Finnish Lapphunds are Nordic Spitz-type dogs associated with the Sami people who occupied the region which is now divided amongst Russia, Norway, Sweden, and Finland. The Sami people were breeders of reindeers, which they had taken seriously, even till date. These reindeers needed a captain to lead them to pasture and across fields, hence the fascination with herding dogs among the Sami people. The traditional dogs which were employed in these duties were a local breed of long-bodied dogs of rectangular build and long coats, which modern Lapphunds resemble strikingly. The local herding dogs are believed by some to be ancestors of the Finnish Lapphunds, cross-bred to the Karelian Bear Dog. Although they are popular herding dogs in Finland, Finish Lapphunds are scarce outside their native home.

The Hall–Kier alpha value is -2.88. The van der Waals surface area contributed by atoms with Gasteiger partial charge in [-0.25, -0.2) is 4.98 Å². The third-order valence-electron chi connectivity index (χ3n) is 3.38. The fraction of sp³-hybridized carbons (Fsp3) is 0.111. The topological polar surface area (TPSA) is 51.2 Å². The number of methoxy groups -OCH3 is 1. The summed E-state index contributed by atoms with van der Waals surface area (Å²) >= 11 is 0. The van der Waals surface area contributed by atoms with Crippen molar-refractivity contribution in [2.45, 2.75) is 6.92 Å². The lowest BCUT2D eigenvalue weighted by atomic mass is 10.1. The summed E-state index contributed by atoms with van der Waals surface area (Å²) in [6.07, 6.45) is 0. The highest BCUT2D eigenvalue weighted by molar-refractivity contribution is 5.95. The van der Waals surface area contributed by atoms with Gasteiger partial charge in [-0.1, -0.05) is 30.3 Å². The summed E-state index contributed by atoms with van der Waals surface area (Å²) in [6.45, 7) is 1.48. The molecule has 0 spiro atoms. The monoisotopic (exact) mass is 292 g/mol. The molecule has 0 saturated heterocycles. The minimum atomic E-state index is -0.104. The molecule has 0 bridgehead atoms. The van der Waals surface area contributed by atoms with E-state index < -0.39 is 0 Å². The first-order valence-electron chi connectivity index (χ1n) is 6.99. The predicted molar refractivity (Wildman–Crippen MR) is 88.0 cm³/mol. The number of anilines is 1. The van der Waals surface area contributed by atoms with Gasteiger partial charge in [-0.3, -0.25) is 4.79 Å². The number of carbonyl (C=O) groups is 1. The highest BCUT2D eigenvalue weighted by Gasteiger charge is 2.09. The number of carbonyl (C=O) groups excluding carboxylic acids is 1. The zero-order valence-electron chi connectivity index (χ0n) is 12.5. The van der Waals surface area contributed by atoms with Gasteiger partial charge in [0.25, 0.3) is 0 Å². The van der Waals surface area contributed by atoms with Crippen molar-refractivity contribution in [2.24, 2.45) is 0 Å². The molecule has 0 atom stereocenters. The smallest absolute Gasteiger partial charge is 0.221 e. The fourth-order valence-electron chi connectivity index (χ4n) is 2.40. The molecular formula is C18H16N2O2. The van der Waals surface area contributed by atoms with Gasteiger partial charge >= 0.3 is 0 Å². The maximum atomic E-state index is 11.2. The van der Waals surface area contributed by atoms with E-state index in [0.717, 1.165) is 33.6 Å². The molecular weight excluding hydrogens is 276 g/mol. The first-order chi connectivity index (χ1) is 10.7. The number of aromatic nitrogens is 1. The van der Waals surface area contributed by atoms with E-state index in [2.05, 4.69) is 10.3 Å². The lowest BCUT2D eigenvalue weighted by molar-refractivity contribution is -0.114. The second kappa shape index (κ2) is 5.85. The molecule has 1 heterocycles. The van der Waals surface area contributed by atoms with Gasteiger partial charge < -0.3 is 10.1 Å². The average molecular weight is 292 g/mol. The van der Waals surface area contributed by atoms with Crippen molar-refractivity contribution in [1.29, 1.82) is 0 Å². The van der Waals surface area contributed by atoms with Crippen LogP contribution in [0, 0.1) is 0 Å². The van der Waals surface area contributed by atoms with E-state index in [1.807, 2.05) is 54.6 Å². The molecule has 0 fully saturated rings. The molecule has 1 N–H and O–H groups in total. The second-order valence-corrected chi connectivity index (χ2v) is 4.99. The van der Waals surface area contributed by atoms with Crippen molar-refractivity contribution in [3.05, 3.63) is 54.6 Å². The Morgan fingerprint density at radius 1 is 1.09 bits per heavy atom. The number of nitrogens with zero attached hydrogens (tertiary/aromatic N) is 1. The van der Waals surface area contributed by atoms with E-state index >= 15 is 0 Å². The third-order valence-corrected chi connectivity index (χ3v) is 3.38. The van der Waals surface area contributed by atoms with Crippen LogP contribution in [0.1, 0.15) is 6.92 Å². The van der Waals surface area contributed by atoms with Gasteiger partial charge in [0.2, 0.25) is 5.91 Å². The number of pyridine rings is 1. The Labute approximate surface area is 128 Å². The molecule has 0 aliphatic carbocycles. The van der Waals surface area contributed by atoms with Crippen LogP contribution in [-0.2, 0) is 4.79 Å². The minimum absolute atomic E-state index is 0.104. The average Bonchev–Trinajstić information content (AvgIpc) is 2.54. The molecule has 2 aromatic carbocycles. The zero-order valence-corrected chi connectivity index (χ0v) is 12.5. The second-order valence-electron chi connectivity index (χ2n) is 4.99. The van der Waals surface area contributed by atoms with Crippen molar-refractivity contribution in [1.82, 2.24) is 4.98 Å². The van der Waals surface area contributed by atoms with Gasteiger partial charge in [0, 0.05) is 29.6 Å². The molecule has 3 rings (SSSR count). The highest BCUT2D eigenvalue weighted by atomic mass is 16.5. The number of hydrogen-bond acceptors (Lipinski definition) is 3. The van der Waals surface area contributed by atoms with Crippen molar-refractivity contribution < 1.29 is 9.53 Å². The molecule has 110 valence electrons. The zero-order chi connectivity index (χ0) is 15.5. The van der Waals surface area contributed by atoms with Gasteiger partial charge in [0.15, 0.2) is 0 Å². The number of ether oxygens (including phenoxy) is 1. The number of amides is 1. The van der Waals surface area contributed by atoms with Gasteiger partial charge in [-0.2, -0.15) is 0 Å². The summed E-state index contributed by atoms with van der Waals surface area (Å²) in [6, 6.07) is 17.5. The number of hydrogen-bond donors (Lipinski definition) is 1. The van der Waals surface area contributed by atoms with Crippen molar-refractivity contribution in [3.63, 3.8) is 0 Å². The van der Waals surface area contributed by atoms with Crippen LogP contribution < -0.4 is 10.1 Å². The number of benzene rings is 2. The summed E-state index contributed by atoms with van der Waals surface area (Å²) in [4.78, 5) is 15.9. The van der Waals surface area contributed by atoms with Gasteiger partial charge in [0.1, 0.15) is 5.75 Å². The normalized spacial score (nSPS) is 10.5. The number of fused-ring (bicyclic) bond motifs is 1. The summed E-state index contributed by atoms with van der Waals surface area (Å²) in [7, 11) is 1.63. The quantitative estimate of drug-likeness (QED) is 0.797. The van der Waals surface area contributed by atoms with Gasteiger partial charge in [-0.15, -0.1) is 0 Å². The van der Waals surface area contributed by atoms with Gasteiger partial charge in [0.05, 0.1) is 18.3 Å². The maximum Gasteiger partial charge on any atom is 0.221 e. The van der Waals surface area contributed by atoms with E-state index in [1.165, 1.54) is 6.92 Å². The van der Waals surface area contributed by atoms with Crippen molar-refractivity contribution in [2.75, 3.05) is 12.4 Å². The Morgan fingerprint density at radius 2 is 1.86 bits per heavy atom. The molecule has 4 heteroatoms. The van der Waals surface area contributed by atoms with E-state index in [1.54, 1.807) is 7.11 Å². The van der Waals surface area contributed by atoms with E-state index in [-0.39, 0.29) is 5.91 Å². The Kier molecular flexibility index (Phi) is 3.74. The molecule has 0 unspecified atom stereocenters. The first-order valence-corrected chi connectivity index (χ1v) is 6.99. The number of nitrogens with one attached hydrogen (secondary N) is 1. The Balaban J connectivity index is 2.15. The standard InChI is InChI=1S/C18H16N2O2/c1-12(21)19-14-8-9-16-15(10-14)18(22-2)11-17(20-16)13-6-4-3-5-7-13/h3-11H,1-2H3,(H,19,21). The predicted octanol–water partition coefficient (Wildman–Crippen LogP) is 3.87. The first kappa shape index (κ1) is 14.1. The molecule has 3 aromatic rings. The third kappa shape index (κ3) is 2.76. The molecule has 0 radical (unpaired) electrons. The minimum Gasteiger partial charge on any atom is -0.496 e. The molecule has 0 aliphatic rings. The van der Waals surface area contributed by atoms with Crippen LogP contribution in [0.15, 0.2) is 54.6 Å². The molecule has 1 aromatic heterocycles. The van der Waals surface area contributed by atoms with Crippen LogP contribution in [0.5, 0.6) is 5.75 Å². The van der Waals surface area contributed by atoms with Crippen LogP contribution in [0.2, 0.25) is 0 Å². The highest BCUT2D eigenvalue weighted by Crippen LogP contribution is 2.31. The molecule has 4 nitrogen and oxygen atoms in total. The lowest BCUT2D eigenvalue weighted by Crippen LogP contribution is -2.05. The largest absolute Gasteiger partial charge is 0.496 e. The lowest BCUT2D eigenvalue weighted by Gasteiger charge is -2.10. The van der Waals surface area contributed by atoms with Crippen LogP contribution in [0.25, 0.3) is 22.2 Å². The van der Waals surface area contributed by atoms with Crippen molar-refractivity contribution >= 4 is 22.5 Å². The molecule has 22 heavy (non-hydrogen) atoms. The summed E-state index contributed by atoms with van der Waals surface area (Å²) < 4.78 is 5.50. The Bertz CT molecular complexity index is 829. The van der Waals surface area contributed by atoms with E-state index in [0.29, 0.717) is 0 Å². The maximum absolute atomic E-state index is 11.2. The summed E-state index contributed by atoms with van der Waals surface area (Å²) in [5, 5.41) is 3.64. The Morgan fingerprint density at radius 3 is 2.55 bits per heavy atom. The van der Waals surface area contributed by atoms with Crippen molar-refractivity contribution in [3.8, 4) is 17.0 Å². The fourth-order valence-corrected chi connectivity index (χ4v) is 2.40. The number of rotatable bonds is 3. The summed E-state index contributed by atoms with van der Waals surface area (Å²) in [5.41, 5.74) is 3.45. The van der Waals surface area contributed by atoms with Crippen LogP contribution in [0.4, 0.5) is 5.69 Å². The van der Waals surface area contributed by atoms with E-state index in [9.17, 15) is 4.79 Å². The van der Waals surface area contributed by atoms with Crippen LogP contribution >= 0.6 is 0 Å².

Before the Second World War had ended, the Swedes had made significant progress in the standardization of the dogs of Lapland. The standard for the Swedish type of Lapphunds was drafted in 1944. The following year, a breed standard for the Finnish Lapphunds was written by the Finnish Kennel Club, in which it was referred to as Kukonharjunlainen (the Lappish herder, alternatively). The breed was later improved and stabilized by crossing with an unrecognized breed. Later, in the 1950s, it was referred to as the Lapponian herder in a breed standard written by the Finnish Kennel Association. The distinction between the Finnish Lapphunds and the Lapponian herder took place in the 1960s, with the former being described as a longer-coated variety and the latter being shorter-coated.
The Finnish Lapphund was first littered in the U.S in 1988. It rose through the popularity ranks to be a well-recognized breed in America. It gained an AKC recognition in 2011.